* ISIL militants captured Syria-Iraq border post on Saturday
* Two ISIL insurgents killed during attack north of Tikrit
* Towns along Euphrates open supply route for militants
By Kamal Namaa
ANBAR, Iraq, June 22 (Reuters) - An al Qaeda splinter group thrust east from a newly-captured Iraqi-Syrian border post on Sunday, taking three towns in the western Anbar province in a push to evict Iraqi security forces from Sunni Muslim areas, witnesses and security sources said.
Sunni militants spearheaded by the Islamic State in Iraq and the Levant (ISIL), a hardline al Qaeda offshoot, have pushed the army from cities and towns across Iraq's north and west over the past two weeks, shocking the Shi'ite-led government.
On Saturday, fighters seized the border post near the town of al-Qaim, helping ISIL secure supply lines to Syria, where it has exploited the chaos of the three-year-old uprising against President Bashar al-Assad to establish a major presence.
ISIL's stated aim is to create an Islamic Caliphate which ignores boundaries set by colonial powers a century ago. Sunni tribes in the mostly desert border regions span both sides of the frontier.
The fall of Qaim represented another step towards the realization of ISIL's military goals, as a twentieth centry border appeared to crumble in a day.
On Sunday, Sunni militants led by ISIL expanded their grip to the towns of Rawa and Ana along the Euphrates River east of al-Qaim, as well as the town of Rutba further to the south on a road leading from Jordan to Baghdad.
A military intelligence official said troops had withdrawn from Rawa and Ana after ISIL militants attacked the settlements late on Saturday night.
"Army troops withdrew from Rawa, Ana and Rutba this morning and ISIL moved quickly to completely control these towns," the official said, speaking on condition of anonymity. "They took Ana and Rawa this morning without fighting."
The office for the prime minister's military command said it had no immediate comment and would be giving an update on events in a press conference later on Sunday.
The Euphrates towns are on a strategic supply route between ISIL's positions in Iraq and in eastern Syria, where the al Qaeda spinoff has taken a string of towns and strategic positions from rival Sunni rebels over the past few days.
The last major Syrian town not in ISIL's hands in the region, the border town of Albukamal, is controlled by the Nusra Front, al Qaeda's branch in Syria which has clashed with ISIL but also agreed to local truces at times.
ISIL, which began as al Qaeda in Iraq but was disowned by the central organisation in February, has captured the north's biggest city, Mosul, and pushed down the Tigris River valley, seizing towns and taking large amounts of weaponry from the fleeing Iraqi army.
Overnight, ISIL fighters attacked the town of al-Alam, north of Tikrit, according to witnesses and police in the town. The attackers were repelled by security forces and tribal fighters, they said, adding that two ISIL fighters had been killed and two others arrested.
State television reported that "anti-terrorism forces" in coordination with the air force had killed 40 ISIL members and destroyed five vehicles in fighting in Tikrit.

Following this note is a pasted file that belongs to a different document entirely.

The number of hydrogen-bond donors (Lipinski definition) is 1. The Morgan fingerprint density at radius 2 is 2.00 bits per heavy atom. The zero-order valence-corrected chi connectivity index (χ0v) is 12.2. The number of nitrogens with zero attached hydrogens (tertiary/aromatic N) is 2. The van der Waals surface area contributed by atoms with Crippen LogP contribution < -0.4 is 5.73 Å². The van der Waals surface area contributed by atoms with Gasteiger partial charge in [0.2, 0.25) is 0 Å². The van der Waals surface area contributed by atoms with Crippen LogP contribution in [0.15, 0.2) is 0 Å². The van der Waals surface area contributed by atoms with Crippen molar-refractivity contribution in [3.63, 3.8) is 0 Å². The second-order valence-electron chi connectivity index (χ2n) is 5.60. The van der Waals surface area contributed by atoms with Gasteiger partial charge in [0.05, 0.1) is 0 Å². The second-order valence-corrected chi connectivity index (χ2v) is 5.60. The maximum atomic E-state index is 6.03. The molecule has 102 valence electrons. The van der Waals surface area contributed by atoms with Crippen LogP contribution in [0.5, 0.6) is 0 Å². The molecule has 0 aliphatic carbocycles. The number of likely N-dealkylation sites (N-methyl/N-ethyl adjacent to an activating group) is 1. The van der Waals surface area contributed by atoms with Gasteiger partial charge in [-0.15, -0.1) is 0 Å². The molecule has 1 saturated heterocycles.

There was a lull in fighting at Iraq's largest refinery, Baiji, 200 km (130 miles) north of the capital near Tikrit, Sunday morning. The site had been transformed into a battlefield since Wednesday as Sunni fighters launched an assault on the plant. Militants entered the large compound, but were fended off by Iraqi military units and currently surround the refinery's main gates.
A black column of smoke rose from the site, but refinery officials said it was the result of a controlled burn to deal with waste from the site.
The advance has been driven by an amalgam of Sunni tribal and Islamist militias, and former officers of Saddam Hussein's Baath Party, united in their hatred of Maliki's Shi'ite-led government, which they accuse of marginalising their sect. But ISIL has spearheaded the revolt and assaults on cities and towns.
Relations between the diverse Sunni groups have not been entirely smooth. On Sunday morning, clashes raged for a third day between ISIL and Sunni tribes backed by the Naqshbandi Army, a group led by former army officers and Baath party loyalists, around Hawija, a Sunni bastion southwest of Kirkuk, local security sources and tribal leaders said.
More than 10 people were killed in the clashes in the towns, which lie southwest of Kirkuk, the sources said.
On Friday evening, ISIL and Naqshbani fighters began fighting each other in Hawija, where a crackdown on a Sunni protest over a year ago triggered unrest leading to the current insurgency. Iraqi and Western officials believe that as ISIL and other Sunni factions start to consolidate their control of newly-won territories, they will start turning on each other.
U.S. President Barack Obama has offered up to 300 U.S. special forces advisers to help the Iraqi government recapture territory seized by Sunni armed groups including ISIL but has held off on granting a request for air strikes.
The fighting has further splintered Iraq along sectarian lines and highlighted divisions among regional powers, especially Iran, which has said it would not hesitate to protect Shi'ite shrines in Iraq if asked, and Saudi Arabia, which has warned Iran to stay out of Iraq.
Iraq's Kurds have meanwhile expanded their territory in the northeast to include the oil city of Kirkuk, which they regard as part of Kurdistan.
The government has mobilised Shi'ite militia to send volunteers to the front lines - thousands of fighters in military fatigues marched in a Shi'ite slum of the capital Baghdad on Saturday. (Reporting by correspondent in Anbar, a correspondent in Tikrit, Ahmed Rasheed in Baghdad; Writing by Alexander Dziadosz)
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